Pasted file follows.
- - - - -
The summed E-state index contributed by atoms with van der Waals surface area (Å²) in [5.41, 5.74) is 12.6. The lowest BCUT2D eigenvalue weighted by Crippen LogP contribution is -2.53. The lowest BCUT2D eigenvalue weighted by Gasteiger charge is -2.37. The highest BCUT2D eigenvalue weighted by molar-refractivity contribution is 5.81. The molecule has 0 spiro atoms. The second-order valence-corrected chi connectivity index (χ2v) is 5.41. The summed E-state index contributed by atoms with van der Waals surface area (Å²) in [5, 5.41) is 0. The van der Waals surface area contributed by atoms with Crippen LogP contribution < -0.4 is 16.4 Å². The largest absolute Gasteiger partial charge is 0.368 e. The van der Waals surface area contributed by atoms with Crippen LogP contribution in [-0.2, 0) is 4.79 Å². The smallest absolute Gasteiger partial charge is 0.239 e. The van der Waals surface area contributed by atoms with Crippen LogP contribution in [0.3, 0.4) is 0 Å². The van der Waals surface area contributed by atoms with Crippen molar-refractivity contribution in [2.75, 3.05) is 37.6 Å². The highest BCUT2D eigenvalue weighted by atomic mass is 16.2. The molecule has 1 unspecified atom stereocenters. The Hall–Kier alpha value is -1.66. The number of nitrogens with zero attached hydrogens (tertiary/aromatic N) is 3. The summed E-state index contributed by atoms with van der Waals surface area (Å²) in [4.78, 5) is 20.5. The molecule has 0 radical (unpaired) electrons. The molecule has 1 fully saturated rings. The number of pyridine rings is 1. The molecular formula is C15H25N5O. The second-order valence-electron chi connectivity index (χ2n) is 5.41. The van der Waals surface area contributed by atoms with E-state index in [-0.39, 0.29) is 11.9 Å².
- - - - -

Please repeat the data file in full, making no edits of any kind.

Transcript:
The summed E-state index contributed by atoms with van der Waals surface area (Å²) in [5.41, 5.74) is 12.6. The lowest BCUT2D eigenvalue weighted by Crippen LogP contribution is -2.53. The lowest BCUT2D eigenvalue weighted by Gasteiger charge is -2.37. The highest BCUT2D eigenvalue weighted by molar-refractivity contribution is 5.81. The molecule has 0 spiro atoms. The second-order valence-corrected chi connectivity index (χ2v) is 5.41. The summed E-state index contributed by atoms with van der Waals surface area (Å²) in [5, 5.41) is 0. The van der Waals surface area contributed by atoms with Crippen LogP contribution < -0.4 is 16.4 Å². The largest absolute Gasteiger partial charge is 0.368 e. The van der Waals surface area contributed by atoms with Crippen LogP contribution in [-0.2, 0) is 4.79 Å². The smallest absolute Gasteiger partial charge is 0.239 e. The van der Waals surface area contributed by atoms with Crippen LogP contribution in [0.3, 0.4) is 0 Å². The van der Waals surface area contributed by atoms with Crippen molar-refractivity contribution in [2.75, 3.05) is 37.6 Å². The highest BCUT2D eigenvalue weighted by atomic mass is 16.2. The molecule has 1 unspecified atom stereocenters. The Hall–Kier alpha value is -1.66. The number of nitrogens with zero attached hydrogens (tertiary/aromatic N) is 3. The summed E-state index contributed by atoms with van der Waals surface area (Å²) in [4.78, 5) is 20.5. The molecule has 0 radical (unpaired) electrons. The molecule has 1 fully saturated rings. The number of pyridine rings is 1. The molecular formula is C15H25N5O. The second-order valence-electron chi connectivity index (χ2n) is 5.41. The van der Waals surface area contributed by atoms with E-state index in [-0.39, 0.29) is 11.9 Å².